THAT MY BODY WAS A TREE
after Rosario Castellanos
That my blood was a rage of starlings.
That clouds clung to my cheeks.
That I did not sleep.
That my thoughts were snow on wings.
That silence twisted
roots and tore dark
seeds from my fists.
That a moon tide razed the shore.
That I learned to stand in one place.
That my songs were leaves, then rain on leaves.
That the wind composed me.
The author of Bird of a Thousand Eyes does not tease or play games with the poetic toolbox. She is creatively honest, lyric and imagistic, and always gathering ideas and redefining the corners of perception. Readers comfortable with the narrow limitations of linear approaches to “Subject” will have to open and read with all of their senses. This poet mixes Schools. There are many styles and poetic containers here, all governed by the integrity of various ways of breathing––these lines, nearly, pluck themselves. It’s hard to poetically combine wisdom and experience without sounding like the know-it-all master of simile and metaphor, but Aalfs does so in stanzas that stay open long after they break or close. Enjoy the flight above voice and promise to, simply, the Art Spirit.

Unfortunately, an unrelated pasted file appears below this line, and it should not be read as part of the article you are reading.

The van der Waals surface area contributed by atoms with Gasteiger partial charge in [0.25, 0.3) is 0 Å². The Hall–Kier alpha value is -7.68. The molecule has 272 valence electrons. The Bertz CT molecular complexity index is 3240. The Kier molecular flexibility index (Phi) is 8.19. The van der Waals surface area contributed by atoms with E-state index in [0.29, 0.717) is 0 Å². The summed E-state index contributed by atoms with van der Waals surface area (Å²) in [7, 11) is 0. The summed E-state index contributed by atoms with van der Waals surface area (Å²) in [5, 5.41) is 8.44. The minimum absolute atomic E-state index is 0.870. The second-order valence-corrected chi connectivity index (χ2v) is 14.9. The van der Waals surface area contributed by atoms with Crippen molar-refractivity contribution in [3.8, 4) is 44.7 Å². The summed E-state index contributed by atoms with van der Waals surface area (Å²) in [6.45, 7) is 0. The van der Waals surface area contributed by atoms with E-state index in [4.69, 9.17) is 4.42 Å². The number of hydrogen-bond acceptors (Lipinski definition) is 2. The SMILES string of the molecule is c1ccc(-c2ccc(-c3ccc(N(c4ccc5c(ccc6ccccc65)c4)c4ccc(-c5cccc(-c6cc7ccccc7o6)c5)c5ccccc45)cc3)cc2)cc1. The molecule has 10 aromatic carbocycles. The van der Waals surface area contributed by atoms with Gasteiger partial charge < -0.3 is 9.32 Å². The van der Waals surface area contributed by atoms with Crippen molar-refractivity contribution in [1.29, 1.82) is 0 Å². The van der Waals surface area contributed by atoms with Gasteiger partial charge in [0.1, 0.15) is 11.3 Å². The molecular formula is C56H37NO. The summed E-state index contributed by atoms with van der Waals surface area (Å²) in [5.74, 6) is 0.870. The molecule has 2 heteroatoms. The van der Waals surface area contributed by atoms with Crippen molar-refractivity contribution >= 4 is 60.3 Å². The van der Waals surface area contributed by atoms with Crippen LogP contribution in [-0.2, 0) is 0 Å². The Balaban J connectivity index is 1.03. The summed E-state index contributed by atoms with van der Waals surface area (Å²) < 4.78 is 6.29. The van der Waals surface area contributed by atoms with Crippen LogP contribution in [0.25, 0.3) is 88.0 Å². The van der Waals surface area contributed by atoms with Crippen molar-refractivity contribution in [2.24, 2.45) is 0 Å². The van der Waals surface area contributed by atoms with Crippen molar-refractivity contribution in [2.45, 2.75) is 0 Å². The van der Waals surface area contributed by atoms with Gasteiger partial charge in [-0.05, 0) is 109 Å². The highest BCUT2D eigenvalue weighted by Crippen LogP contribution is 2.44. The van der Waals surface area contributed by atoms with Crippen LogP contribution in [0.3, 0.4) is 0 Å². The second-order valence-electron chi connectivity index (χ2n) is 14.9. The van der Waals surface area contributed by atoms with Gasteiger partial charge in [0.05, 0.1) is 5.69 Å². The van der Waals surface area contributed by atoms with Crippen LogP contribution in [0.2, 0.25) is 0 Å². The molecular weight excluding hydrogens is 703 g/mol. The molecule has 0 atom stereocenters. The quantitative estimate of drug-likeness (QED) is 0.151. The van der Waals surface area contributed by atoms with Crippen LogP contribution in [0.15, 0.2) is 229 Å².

- Thomas Sayers Ellis
Janet E. Aalfs, former poet laureate of Northampton, Massachusetts (2003-2005), weaves poetry and martial arts dance in performing, teaching, and social justice activism locally, nationally and internationally.
Collections of her poems are Reach (Perugia Press, 1999); Full Open (Orogeny Press, 1996); Of Angels and Survivors (Two Herons Press, 1992); Lubec Tides, which was a finalist in the 2007 Bright Hill Literary Center Chapbook Contest; Red (2001) and several self-published chapbooks.
Her writing has appeared in numerous journals and anthologies including Comstock Review; Monthly Review; The Mindfulness Bell; Onion River Review; Passager; Sinister Wisdom; Common Lives/ Lesbian Lives; A Fierce Brightness: 25 Years of Women’s Poetry (Calyx Books); Crossing Paths (Mad River Press); Martial Arts Teachers on Teaching (North Atlantic Books). She won first prize in poetry contests of the Boston Herald and Peregrine Journal, and has been nominated for a Pushcart Prize.